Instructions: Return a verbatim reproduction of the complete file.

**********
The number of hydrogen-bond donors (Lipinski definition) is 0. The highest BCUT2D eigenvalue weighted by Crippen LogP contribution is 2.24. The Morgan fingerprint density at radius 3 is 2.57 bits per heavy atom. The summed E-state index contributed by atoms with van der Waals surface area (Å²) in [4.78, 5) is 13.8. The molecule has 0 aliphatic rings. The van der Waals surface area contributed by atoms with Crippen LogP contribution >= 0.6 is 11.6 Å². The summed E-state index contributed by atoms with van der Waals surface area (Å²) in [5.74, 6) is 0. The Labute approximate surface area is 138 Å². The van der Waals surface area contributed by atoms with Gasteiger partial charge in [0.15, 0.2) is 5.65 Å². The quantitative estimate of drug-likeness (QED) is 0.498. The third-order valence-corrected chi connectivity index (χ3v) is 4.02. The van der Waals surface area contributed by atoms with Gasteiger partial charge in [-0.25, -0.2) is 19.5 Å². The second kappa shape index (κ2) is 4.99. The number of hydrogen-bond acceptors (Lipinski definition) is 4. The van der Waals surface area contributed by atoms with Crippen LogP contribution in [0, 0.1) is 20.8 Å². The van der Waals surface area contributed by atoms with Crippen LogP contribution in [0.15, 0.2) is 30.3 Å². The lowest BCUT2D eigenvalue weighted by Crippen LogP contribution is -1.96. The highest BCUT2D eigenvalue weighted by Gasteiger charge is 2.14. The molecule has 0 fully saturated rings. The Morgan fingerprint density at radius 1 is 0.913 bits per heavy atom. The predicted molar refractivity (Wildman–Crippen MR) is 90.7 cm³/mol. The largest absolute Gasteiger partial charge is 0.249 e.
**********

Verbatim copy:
The number of hydrogen-bond donors (Lipinski definition) is 0. The highest BCUT2D eigenvalue weighted by Crippen LogP contribution is 2.24. The Morgan fingerprint density at radius 3 is 2.57 bits per heavy atom. The summed E-state index contributed by atoms with van der Waals surface area (Å²) in [4.78, 5) is 13.8. The molecule has 0 aliphatic rings. The van der Waals surface area contributed by atoms with Crippen LogP contribution >= 0.6 is 11.6 Å². The summed E-state index contributed by atoms with van der Waals surface area (Å²) in [5.74, 6) is 0. The Labute approximate surface area is 138 Å². The van der Waals surface area contributed by atoms with Gasteiger partial charge in [0.15, 0.2) is 5.65 Å². The quantitative estimate of drug-likeness (QED) is 0.498. The third-order valence-corrected chi connectivity index (χ3v) is 4.02. The van der Waals surface area contributed by atoms with Gasteiger partial charge in [-0.25, -0.2) is 19.5 Å². The second kappa shape index (κ2) is 4.99. The number of hydrogen-bond acceptors (Lipinski definition) is 4. The van der Waals surface area contributed by atoms with Crippen LogP contribution in [0, 0.1) is 20.8 Å². The van der Waals surface area contributed by atoms with Crippen LogP contribution in [0.15, 0.2) is 30.3 Å². The lowest BCUT2D eigenvalue weighted by Crippen LogP contribution is -1.96. The highest BCUT2D eigenvalue weighted by Gasteiger charge is 2.14. The molecule has 0 fully saturated rings. The Morgan fingerprint density at radius 1 is 0.913 bits per heavy atom. The predicted molar refractivity (Wildman–Crippen MR) is 90.7 cm³/mol. The largest absolute Gasteiger partial charge is 0.249 e.